Investment grade bonds have less sensitivity to equity market moves (trendline slope 0.124) and, as we should expect, high yield bonds have return characteristics that closer mimics that of the stock market (trendline slope 0.474). The scales on the two graphs are identical to further stress the differences in return sensitivity.

Finally, when looking at the spread between 5-year Treasuries and investment-grade bonds (similar duration securities) versus the spread between 5-year Treasuries and high-yield bonds, the spread widening since the end of April has been telling.

The investment grade spread to Treasuries widened by .019% (19 bps) and .82% (82 bps) against junk. Netting the risk-free interest rate move in Treasuries for May reveals that the pure excess return for the investment grade sector was -1.39% and for high yield it was -2.49%.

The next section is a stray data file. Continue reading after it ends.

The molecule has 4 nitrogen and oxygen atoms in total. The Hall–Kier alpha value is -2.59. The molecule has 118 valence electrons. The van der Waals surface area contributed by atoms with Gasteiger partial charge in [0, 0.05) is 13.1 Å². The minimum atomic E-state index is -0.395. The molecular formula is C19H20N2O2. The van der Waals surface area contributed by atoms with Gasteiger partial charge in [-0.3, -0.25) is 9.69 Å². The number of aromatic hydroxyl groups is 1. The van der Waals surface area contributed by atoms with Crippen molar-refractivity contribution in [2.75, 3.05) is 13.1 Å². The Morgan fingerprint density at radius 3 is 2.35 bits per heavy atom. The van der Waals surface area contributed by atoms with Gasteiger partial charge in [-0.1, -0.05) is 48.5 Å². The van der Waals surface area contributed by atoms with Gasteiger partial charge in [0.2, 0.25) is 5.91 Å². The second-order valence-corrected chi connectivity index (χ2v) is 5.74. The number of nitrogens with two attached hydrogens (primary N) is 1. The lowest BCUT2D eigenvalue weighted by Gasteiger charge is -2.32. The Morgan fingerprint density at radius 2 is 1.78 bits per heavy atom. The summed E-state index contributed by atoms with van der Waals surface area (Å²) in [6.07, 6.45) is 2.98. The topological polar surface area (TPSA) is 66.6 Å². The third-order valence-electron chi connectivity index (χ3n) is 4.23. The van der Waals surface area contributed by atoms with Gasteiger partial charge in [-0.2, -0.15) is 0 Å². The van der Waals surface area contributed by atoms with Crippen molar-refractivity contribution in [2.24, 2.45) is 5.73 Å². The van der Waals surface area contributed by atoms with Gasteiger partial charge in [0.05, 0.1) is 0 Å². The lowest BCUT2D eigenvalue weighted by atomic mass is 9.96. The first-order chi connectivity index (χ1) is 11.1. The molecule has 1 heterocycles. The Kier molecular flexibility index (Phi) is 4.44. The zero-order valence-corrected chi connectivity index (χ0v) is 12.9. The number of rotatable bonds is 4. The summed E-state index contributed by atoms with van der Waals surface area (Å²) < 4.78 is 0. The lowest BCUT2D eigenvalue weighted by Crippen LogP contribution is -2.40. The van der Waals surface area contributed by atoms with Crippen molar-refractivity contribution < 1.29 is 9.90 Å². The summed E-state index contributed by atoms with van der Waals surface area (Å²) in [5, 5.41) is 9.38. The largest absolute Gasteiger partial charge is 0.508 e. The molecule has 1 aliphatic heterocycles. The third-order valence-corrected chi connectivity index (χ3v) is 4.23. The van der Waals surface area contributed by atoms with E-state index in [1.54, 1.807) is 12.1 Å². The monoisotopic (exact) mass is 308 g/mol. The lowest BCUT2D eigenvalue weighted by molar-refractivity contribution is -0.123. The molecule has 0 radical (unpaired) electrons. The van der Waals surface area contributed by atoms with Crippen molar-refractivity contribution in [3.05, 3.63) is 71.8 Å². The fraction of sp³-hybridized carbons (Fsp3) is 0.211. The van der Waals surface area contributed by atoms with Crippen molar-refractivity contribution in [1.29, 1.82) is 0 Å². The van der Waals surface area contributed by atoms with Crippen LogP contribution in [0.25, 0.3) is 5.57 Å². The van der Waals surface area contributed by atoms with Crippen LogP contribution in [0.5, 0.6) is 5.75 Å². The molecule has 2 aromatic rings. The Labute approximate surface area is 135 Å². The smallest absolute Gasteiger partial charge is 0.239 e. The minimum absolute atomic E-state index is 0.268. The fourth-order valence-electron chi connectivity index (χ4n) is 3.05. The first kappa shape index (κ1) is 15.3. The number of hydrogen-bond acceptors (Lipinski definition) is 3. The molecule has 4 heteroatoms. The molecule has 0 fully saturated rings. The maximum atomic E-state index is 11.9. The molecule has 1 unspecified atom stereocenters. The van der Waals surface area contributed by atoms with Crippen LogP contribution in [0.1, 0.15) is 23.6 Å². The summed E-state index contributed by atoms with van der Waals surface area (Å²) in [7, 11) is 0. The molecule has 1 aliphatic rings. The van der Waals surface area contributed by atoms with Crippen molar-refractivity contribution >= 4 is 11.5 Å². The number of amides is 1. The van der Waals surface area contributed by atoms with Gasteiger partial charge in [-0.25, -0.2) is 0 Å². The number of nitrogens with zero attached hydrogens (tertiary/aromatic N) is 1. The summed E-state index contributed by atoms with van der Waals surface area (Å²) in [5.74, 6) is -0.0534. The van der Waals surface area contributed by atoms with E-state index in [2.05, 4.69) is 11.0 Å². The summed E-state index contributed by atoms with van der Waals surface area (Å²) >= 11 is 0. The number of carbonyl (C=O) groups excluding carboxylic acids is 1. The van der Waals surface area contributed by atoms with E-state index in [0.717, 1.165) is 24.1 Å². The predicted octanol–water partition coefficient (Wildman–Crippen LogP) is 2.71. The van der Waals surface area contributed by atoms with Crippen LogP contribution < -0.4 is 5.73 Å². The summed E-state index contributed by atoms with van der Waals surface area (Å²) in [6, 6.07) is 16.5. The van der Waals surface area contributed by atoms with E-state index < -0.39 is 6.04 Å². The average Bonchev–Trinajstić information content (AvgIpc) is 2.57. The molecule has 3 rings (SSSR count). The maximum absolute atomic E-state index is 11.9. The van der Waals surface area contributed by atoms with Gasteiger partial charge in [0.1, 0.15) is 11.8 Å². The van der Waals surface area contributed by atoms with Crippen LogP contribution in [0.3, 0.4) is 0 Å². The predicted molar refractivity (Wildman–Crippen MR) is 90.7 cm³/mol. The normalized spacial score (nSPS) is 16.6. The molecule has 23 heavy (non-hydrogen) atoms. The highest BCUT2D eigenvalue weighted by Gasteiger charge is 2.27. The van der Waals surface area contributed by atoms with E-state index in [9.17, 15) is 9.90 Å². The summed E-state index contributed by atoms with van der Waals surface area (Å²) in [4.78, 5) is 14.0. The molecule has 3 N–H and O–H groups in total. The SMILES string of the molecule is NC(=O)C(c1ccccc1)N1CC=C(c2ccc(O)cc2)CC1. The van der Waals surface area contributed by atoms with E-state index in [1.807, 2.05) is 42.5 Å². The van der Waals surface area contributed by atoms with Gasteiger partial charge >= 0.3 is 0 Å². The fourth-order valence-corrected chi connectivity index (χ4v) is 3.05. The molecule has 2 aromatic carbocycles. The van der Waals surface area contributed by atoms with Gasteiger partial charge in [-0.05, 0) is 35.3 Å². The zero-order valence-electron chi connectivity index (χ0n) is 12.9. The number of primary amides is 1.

The month of May offered a lot of new information for investors. Most of it is highly cautionary.

All Data Courtesy Bloomberg and Barclays

Higher Rates Are Crushing Investors

There is an old saying that proclaims, “it’s not the size of the ship, but the motion of the ocean.” Since this is a family-friendly publication, we will leave it at that. However, the saying has a connotation that is pertinent to the bond market today. Much of the media’s focus on the recent surge in yields has been on the absolute increase in numerical terms. The increase in rates and yields, while important, fails to consider the bigger forces that can inflict pain on bond holders, or sink the ship. When losses accumulate and fear of further losses mount, volatility and other instabilities can arise in the bond market and bleed to other markets, as we are now beginning to see in the equity markets.

Since 1983, fixed-income investors have been able to put their portfolios on autopilot, clip coupons and watch prices rise and yields steadily fall. Despite a few bumps on this long path, which we will detail, yields, have declined gradually from the mid-teens to the low single digits.